There was a time when Taylor Sheridan was the hot, up-and-coming filmmaker whose work I consistently sought. The first Sicario film was a tight and tense thriller about the Mexican drug cartel, while Hell or High Water and Wind River both served as excellent modern-day western dramas. Since coming out with Sicario: Day of the Soldado and co-writing Without Remorse, I feel his spark has seemed to turn into a flicker and will eventually fizzle before too long.
I’m aware of his initial venture into television via Yellowstone. While I’m a sucker for western dramas, I just don’t really make too much time to get invested in that many television series altogether. I decided to give Mayor of Kingstown a try since it’s only one season thus far and I like seeing Jeremy Renner venture away from anything Marvel-related. But as I kept watching the series, it felt like Sheridan has a lot of places to take with the series, but nothing really develops beyond the initial idea.
Renner stars as Mike McClusky, who is part of a family that owns the incarceration industry in Kingstown, Michigan. Although it’s the place where Mike and his family were raised, each of them and others in their circle keep saying they want to get out. Their small town has become increasingly violent and overrun by the gang members that populate the area. Mike serves as a partner to his brother Mitch (Kyle Chandler), who is the town’s supposed mayor. Mitch tries to make reason with the law enforcement and the gangs that populate the town, but, as the series progresses, that doesn’t always result in the way things were planned.
Mitch and Mike have another brother, Kyle (Taylor Handley), who serves as a local police officer. He’s not as involved with Mitch and Mike and does what he can to help out but also try to find a balance where it doesn’t conflict too much with his job and personal life. Their mother Mariam (Dianne Wiest) is a teacher at the prison, who teaches the inmates about American history but skews it to make them believe that it was founded upon “racism.” And you thought it was only being taught in public schools.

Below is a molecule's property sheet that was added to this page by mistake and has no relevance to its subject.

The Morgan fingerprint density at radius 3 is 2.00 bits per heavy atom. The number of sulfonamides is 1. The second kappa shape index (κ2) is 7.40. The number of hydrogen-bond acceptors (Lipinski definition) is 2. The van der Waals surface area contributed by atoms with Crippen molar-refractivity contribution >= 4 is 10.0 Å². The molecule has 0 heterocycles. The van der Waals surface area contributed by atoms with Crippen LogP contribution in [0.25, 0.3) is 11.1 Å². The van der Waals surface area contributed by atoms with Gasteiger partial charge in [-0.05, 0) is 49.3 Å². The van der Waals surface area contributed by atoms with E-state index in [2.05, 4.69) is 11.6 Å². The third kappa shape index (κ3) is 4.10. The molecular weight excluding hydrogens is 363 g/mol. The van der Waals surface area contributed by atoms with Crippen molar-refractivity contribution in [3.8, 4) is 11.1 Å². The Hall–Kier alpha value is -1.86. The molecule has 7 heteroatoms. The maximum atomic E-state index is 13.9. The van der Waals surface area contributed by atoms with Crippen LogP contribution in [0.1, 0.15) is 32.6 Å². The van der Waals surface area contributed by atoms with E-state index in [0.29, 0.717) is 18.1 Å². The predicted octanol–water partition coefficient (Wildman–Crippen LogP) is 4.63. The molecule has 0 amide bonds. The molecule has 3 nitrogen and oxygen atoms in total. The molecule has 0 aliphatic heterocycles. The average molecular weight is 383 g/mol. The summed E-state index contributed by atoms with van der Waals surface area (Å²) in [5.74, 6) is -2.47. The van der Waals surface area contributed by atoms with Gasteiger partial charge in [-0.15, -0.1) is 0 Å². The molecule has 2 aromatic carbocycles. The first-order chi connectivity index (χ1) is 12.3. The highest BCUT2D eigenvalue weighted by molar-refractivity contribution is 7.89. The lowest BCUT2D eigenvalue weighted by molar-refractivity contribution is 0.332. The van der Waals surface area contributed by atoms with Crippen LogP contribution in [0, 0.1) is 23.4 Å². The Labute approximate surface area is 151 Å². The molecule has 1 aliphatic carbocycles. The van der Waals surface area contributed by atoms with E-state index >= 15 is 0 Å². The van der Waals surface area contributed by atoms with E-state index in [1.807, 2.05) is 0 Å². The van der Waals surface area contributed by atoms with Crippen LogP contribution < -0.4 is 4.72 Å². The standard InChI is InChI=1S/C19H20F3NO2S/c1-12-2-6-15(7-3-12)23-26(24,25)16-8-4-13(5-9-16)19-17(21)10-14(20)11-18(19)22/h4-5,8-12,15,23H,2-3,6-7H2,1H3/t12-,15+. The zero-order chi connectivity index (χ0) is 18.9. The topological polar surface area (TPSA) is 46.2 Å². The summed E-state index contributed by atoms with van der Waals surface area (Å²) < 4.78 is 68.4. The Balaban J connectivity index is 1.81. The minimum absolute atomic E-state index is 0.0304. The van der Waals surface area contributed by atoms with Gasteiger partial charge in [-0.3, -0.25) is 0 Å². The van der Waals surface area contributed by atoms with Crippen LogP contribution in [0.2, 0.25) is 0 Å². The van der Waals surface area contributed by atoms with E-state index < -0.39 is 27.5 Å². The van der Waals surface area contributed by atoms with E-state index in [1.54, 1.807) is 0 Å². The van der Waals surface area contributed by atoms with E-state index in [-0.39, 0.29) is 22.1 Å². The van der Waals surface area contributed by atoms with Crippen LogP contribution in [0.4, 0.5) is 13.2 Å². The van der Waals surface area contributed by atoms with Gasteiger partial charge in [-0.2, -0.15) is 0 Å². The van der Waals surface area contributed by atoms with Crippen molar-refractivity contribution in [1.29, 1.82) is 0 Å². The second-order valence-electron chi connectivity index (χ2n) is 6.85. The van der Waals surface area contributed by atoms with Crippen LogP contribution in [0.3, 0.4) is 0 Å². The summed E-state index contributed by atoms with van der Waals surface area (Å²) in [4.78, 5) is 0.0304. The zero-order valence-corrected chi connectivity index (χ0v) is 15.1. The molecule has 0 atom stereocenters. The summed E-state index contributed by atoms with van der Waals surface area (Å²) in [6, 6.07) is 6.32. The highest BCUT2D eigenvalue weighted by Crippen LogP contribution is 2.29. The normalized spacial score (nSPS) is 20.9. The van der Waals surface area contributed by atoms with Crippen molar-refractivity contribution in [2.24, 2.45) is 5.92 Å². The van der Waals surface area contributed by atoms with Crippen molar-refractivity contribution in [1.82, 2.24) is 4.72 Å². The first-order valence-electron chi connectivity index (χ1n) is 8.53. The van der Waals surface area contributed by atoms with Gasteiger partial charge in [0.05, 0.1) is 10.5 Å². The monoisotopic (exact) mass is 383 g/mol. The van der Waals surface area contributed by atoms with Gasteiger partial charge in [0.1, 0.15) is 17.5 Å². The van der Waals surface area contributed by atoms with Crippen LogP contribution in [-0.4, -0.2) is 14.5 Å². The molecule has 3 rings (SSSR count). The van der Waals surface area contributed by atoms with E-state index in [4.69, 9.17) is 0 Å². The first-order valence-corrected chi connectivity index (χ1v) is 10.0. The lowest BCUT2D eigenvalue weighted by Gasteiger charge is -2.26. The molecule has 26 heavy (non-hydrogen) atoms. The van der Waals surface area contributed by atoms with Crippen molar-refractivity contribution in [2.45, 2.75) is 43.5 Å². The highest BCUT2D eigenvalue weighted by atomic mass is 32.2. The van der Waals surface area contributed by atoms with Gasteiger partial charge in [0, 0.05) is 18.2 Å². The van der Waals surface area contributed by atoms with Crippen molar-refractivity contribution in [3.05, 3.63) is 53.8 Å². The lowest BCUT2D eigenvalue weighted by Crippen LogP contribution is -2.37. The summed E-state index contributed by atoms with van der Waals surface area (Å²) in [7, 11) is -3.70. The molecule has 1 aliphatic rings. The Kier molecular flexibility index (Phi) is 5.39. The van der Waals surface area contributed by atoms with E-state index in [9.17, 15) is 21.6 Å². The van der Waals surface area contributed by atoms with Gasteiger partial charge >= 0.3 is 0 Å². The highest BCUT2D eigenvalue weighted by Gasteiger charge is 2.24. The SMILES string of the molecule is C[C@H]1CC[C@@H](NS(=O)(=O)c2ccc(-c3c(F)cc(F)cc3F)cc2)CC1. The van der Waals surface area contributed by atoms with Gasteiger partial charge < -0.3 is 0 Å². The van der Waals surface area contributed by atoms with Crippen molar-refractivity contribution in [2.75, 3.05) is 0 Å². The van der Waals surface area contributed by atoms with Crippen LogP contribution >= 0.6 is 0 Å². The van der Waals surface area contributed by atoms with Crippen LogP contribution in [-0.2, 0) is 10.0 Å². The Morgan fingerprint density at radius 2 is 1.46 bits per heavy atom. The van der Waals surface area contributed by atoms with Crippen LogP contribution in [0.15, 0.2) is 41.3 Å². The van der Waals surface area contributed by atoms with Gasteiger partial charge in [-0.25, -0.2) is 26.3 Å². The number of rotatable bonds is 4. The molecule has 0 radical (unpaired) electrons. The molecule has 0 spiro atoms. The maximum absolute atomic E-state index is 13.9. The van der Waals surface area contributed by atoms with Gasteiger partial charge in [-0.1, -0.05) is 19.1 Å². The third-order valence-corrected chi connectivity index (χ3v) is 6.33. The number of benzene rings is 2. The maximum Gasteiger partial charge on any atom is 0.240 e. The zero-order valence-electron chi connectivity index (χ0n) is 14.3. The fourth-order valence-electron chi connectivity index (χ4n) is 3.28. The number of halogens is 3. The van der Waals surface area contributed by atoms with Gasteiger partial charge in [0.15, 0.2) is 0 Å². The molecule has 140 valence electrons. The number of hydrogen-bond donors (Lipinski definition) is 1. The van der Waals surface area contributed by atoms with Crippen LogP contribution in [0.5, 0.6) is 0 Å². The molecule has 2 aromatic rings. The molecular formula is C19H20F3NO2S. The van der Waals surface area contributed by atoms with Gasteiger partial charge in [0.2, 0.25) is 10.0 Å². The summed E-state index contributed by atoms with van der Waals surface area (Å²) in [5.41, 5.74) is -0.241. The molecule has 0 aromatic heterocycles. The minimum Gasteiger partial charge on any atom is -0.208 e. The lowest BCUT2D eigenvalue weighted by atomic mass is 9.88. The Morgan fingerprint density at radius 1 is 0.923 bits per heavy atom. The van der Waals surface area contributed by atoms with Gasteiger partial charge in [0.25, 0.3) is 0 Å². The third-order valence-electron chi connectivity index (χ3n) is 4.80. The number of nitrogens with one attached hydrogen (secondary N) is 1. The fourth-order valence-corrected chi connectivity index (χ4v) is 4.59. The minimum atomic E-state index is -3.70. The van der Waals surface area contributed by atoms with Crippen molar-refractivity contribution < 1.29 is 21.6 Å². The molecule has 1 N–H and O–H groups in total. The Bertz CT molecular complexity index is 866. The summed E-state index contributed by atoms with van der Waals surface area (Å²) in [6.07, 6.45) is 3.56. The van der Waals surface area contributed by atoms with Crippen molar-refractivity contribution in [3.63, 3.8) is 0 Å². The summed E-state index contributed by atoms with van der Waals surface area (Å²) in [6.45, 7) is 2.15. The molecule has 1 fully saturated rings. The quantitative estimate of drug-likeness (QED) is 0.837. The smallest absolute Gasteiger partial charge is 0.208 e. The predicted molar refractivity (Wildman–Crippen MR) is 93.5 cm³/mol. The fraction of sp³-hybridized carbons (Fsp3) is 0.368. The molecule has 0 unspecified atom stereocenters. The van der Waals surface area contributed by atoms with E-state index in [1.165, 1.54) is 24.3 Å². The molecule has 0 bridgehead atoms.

Kingstown has a lot of issues going for it, whether it’s the crime or the racism. It’s a poor community with a lot of interconnection that has evolved into obvious corruption. But Sheridan’s series doesn’t take time to explore beyond what’s on the surface or to distance itself from your typical procedural drama. Many characters will spout about oppression or corruption and how Kingstown has become a hell hole, and it’s clear to see. But, aside from one particular scene in the premiere episode that twists the plot of the series, there isn’t much that is shocking or original.
A lot of Mayor of Kingstown relies heavily on stereotypes and cliches. There’s one police officer who is seen in the fifth episode eating a can of Vienna sausage and nothing else. His partners mock him and question if his home life really is that bad. Flash to a brief scene at the officer’s rundown home, where his overweight wife viciously attacks him for not being present and not taking better care of her and their disabled son. And then the police officer with the troubled home life appears again for a brief moment near the end of the season, and it’s difficult to determine if the viewer is supposed to care for the character. Outside of Renner and Wiest, the other characters get very little development and are then catapulted into horrific scenes of violence. But the emotional aspect is lost amongst the gunfire and chaos.
The Blu-ray release for Mayor of Kingstown comes with all 10 episodes of the first season in 1080p with a 5.1 Dolby TrueHD audio track. There are more than two hours of special features for fans of the show who want to get more behind-the-scenes looks. The special features include:
- Behind the Story segments for each episode
- Perdition: Making Mayor of Kingstown
- Zero Sum Game: The Finale
- Inside Mayor of Kingstown
- Character Spots
- Cast Favorite Scenes
Fans of procedural dramas may find something worthy with Mayor of Kingstown that will keep them invested. For me, it just felt more of the same, despite a strong performance by Renner. Season two of the series has already been ordered, but I most likely won’t be tuning in.